In my adult years, running has become a very integral part of my life. When I engage in conversation with others about my experience with the weight loss journey and the progress I’ve made since my teenage years, it feels as if people are disappointed to hear that the drastic changes I’ve made to my body over the years have been brought about by hours spent jogging the city streets and not the result of some magic pill. These conversations ultimately end with myself on the receiving recognition for what I’ve accomplished and praise for all the work I do presently. It’s then that I start feeling both amazed and amused with myself and my life at present — because I used to hate running.
I’ve been a stocky kid. I maxed out on the scale at the end of my time in high school. At the age of 17, I clocked in at almost 260 lbs in a 5’ 10″ average body frame; in other words, with an alarmingly high volume of body fat who somehow still managed to feel comfortable in his own body.
As I started transitioning into my early adulthood years, I decided to start taking a stronger proactive stance on my health & appearance, and set out to “get in shape”. After sufficient progress, I got complacent at just above the 200lb mark. Over time, I eventually started putting the weight back on. In 2011, I started pushing myself to get onboard the fitness train and fully commit. My initial efforts weren’t so great:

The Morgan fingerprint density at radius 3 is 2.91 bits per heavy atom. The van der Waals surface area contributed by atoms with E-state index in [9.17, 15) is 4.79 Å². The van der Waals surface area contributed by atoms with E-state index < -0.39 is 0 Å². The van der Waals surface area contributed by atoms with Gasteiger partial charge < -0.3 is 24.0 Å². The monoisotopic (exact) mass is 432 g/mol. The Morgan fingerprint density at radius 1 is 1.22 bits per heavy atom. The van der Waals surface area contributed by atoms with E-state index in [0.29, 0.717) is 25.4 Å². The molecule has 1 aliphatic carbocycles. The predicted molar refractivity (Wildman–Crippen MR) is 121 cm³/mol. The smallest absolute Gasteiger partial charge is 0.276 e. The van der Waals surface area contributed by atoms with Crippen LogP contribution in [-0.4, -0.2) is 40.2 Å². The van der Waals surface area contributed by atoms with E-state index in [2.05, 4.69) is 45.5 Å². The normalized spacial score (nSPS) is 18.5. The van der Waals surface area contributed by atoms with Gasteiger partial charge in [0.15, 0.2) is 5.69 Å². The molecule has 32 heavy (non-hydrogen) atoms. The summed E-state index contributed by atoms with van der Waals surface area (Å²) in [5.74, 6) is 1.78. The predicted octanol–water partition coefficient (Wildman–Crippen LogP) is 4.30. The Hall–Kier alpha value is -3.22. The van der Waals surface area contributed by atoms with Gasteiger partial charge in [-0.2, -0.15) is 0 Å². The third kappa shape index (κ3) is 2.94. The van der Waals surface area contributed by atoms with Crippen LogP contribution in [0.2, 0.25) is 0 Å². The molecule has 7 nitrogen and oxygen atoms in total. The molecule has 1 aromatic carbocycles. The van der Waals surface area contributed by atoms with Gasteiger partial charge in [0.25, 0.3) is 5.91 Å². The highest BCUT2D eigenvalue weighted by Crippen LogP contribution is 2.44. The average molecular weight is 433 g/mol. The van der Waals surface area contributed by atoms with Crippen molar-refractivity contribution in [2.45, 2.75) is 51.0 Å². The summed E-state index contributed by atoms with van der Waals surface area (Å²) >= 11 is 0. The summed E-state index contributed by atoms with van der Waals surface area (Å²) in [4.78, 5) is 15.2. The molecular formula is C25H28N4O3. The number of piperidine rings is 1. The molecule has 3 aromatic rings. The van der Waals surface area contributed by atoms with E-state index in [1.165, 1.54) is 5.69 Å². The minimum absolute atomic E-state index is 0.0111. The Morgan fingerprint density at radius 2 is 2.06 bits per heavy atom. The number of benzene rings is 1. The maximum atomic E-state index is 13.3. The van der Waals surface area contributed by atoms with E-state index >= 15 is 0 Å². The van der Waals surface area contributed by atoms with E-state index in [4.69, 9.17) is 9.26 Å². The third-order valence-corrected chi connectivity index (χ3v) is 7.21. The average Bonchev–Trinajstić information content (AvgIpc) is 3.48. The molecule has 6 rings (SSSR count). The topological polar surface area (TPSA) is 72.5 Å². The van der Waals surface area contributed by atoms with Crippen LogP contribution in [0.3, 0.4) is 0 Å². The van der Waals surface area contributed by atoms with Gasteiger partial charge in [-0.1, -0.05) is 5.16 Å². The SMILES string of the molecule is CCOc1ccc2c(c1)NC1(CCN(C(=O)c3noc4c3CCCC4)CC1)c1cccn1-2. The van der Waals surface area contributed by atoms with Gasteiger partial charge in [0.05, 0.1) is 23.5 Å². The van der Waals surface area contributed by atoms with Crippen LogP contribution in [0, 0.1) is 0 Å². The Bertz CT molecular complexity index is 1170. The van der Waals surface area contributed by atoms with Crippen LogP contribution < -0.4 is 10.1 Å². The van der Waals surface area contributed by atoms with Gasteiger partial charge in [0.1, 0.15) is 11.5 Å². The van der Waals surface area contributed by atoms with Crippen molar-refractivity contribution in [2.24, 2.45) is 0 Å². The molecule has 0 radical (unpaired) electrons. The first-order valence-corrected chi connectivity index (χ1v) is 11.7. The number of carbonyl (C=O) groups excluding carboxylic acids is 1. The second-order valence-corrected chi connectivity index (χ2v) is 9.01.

And I paid for them in pain, on multiple levels:
These days, I’m able to do much better as a runner.
I have a 5.3 mile route that I run at least 3 times a week, and I’m working on putting together a data capture system so that I can start aggressively applying quantified-self principles and adopt a structured training plan with a system in place to track and measure progress. I’ve also started doing more weight/endurance training to encourage muscle growth, since straight cardio isn’t cutting it on it’s own anymore. In that respect, I’m dealing with basic weight lifting all of the annoyances of building up stamina and hardiness that I encountered when I started running. As soon as I break under 190, I’m going to start experimenting with High-Intensity Interval Training (HIIT) as well. I really want to be in prime condition to complete a 10K, at the very least. If I have my way, I’d be interested in testing my merit against the challenge of a half-marathon in the not so distant future.
That’s the story of how I went from being the 250lb teenager who couldn’t run more than 800 ft. without getting a gnarly side-stitch and could barely squeeze in a mile in under 15 minutes that HATED running to an adult in his late 20’s whom, despite having a long-sustained (and resented) smoking habit and still being of a heavier body weight, has developed a deep and real fondness for it. And if I could do it, it’d take a set of really special circumstances for anyone else to not be able to do the same.